The Rule of Three: One in the wash, one in the cupboard, one in use. You may have heard this one before, but it bears repeating because it really works. It can be difficult to come up with what seems to be a rather arbitrary number of items to keep, but sticking with one for the shelf, one to use and one to wash keeps things simple. I follow this rule for sheets (per bed) and towels (per person).

What about guests? Unless you are running a boarding house, two sets of sheets for each guest bed and two sets of towels per guest are plenty.

The seasonal exception: Even minimalists may want to keep extra stuff on hand to rotate in depending on the season — and that’s whether or not there are chilly winters.

It can be a nice change of pace to bring out thicker blankets in warmer hues for the winter and light, airy linens in summer. But that doesn’t necessarily mean you should double the number of sets you have, if some sets work well year-round. For instance, you could decide to keep one set of sateen sheets for year-round use, two sets of flannels for winter and two cool, crisp sets for summer.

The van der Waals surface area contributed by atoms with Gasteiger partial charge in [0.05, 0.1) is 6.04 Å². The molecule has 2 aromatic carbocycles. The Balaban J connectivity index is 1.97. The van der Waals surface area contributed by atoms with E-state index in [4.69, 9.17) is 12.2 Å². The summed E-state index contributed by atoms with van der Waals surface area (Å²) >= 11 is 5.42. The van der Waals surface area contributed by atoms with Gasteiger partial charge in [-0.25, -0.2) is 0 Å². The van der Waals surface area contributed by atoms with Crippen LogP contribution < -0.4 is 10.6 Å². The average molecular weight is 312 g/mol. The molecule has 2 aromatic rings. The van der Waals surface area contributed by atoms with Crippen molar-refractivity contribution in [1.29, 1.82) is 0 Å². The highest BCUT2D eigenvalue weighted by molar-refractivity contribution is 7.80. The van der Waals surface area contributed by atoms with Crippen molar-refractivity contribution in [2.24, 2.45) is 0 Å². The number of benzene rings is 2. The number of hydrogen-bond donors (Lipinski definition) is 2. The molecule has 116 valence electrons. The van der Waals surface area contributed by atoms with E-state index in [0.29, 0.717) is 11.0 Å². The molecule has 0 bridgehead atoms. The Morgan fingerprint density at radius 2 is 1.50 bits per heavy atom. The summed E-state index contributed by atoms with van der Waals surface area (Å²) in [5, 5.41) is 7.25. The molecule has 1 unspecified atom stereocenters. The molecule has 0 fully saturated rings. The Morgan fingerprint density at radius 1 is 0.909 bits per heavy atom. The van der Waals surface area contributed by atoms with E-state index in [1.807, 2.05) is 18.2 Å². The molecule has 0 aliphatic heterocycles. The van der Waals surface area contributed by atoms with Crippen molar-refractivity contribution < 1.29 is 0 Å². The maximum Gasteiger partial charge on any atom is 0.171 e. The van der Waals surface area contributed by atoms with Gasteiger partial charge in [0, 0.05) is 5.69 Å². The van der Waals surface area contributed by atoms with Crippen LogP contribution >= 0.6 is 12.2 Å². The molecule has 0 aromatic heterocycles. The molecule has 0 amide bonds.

Special case: Clothes. Clothes and shoes may be the most personal (and difficult) category of stuff to put limits on. That said, even those with intense attachments to their wardrobes can find it worthwhile to do a proper inventory.

After figuring out that you actually have 100 pairs of shoes or 20 nearly identical black tops, you may decide to bring that number down … or you may not, but at least you will be informed.

Special case: Kids’ stuff. When a child’s room is overflowing with stuff, it’s hard to focus on any one thing, and pretty soon all of those lovingly chosen toys become just part of the mess. Setting space constraints is a smart way to handle this situation. Dedicate certain shelves, plus perhaps a toy closet (for toys not currently being used in the rotation) for your child’s belongings, and keep it at that. When a bin or shelf begins to overflow, or you notice that stuff is piling up on the floor (because it has nowhere else to go), take that as a cue to give something away.